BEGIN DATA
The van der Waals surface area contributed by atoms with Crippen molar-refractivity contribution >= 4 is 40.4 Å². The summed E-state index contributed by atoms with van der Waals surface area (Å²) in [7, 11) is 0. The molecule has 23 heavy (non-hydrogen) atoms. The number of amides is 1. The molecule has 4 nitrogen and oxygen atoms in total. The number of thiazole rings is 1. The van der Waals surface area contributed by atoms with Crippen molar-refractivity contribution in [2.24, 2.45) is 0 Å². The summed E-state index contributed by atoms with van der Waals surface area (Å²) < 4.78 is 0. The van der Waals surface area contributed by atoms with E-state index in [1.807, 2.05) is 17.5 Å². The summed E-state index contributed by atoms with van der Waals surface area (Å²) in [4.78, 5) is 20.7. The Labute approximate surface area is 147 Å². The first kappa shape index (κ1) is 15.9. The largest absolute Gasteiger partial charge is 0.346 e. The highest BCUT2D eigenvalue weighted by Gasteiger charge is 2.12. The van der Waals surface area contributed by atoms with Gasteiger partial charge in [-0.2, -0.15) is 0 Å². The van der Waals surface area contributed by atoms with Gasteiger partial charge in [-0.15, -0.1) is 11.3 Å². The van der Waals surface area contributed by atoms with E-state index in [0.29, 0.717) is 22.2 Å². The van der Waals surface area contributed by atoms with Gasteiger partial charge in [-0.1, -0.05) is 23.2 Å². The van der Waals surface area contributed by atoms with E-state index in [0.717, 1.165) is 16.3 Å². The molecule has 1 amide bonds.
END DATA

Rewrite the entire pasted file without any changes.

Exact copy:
The van der Waals surface area contributed by atoms with Crippen molar-refractivity contribution >= 4 is 40.4 Å². The summed E-state index contributed by atoms with van der Waals surface area (Å²) in [7, 11) is 0. The molecule has 23 heavy (non-hydrogen) atoms. The number of amides is 1. The molecule has 4 nitrogen and oxygen atoms in total. The number of thiazole rings is 1. The van der Waals surface area contributed by atoms with Crippen molar-refractivity contribution in [2.24, 2.45) is 0 Å². The summed E-state index contributed by atoms with van der Waals surface area (Å²) < 4.78 is 0. The van der Waals surface area contributed by atoms with E-state index in [1.807, 2.05) is 17.5 Å². The summed E-state index contributed by atoms with van der Waals surface area (Å²) in [4.78, 5) is 20.7. The Labute approximate surface area is 147 Å². The first kappa shape index (κ1) is 15.9. The largest absolute Gasteiger partial charge is 0.346 e. The highest BCUT2D eigenvalue weighted by Gasteiger charge is 2.12. The van der Waals surface area contributed by atoms with Gasteiger partial charge in [-0.2, -0.15) is 0 Å². The van der Waals surface area contributed by atoms with Gasteiger partial charge in [-0.15, -0.1) is 11.3 Å². The van der Waals surface area contributed by atoms with E-state index in [0.29, 0.717) is 22.2 Å². The van der Waals surface area contributed by atoms with Gasteiger partial charge in [-0.1, -0.05) is 23.2 Å². The van der Waals surface area contributed by atoms with E-state index in [0.717, 1.165) is 16.3 Å². The molecule has 1 amide bonds.